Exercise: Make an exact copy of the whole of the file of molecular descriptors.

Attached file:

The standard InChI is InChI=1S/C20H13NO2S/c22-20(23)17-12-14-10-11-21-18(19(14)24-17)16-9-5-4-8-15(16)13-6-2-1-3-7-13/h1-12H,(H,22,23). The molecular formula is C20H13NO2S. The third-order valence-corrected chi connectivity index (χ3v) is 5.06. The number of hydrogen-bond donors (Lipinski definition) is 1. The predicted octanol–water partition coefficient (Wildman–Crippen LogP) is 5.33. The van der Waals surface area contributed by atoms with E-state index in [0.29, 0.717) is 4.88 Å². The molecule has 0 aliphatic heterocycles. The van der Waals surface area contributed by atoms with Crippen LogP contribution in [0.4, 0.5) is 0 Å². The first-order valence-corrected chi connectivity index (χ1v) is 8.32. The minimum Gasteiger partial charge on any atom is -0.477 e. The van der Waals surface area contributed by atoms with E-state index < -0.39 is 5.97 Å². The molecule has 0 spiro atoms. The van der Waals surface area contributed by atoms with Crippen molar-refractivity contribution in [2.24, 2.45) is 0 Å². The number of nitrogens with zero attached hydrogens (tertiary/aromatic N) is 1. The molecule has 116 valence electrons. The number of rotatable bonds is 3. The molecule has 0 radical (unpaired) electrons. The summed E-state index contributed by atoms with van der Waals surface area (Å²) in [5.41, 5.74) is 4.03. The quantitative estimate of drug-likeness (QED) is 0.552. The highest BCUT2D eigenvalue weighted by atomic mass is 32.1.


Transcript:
The standard InChI is InChI=1S/C20H13NO2S/c22-20(23)17-12-14-10-11-21-18(19(14)24-17)16-9-5-4-8-15(16)13-6-2-1-3-7-13/h1-12H,(H,22,23). The molecular formula is C20H13NO2S. The third-order valence-corrected chi connectivity index (χ3v) is 5.06. The number of hydrogen-bond donors (Lipinski definition) is 1. The predicted octanol–water partition coefficient (Wildman–Crippen LogP) is 5.33. The van der Waals surface area contributed by atoms with E-state index in [0.29, 0.717) is 4.88 Å². The molecule has 0 aliphatic heterocycles. The van der Waals surface area contributed by atoms with Crippen LogP contribution in [0.4, 0.5) is 0 Å². The first-order valence-corrected chi connectivity index (χ1v) is 8.32. The minimum Gasteiger partial charge on any atom is -0.477 e. The van der Waals surface area contributed by atoms with E-state index < -0.39 is 5.97 Å². The molecule has 0 spiro atoms. The van der Waals surface area contributed by atoms with Crippen molar-refractivity contribution in [2.24, 2.45) is 0 Å². The number of nitrogens with zero attached hydrogens (tertiary/aromatic N) is 1. The molecule has 116 valence electrons. The number of rotatable bonds is 3. The molecule has 0 radical (unpaired) electrons. The summed E-state index contributed by atoms with van der Waals surface area (Å²) in [5.41, 5.74) is 4.03. The quantitative estimate of drug-likeness (QED) is 0.552. The highest BCUT2D eigenvalue weighted by atomic mass is 32.1.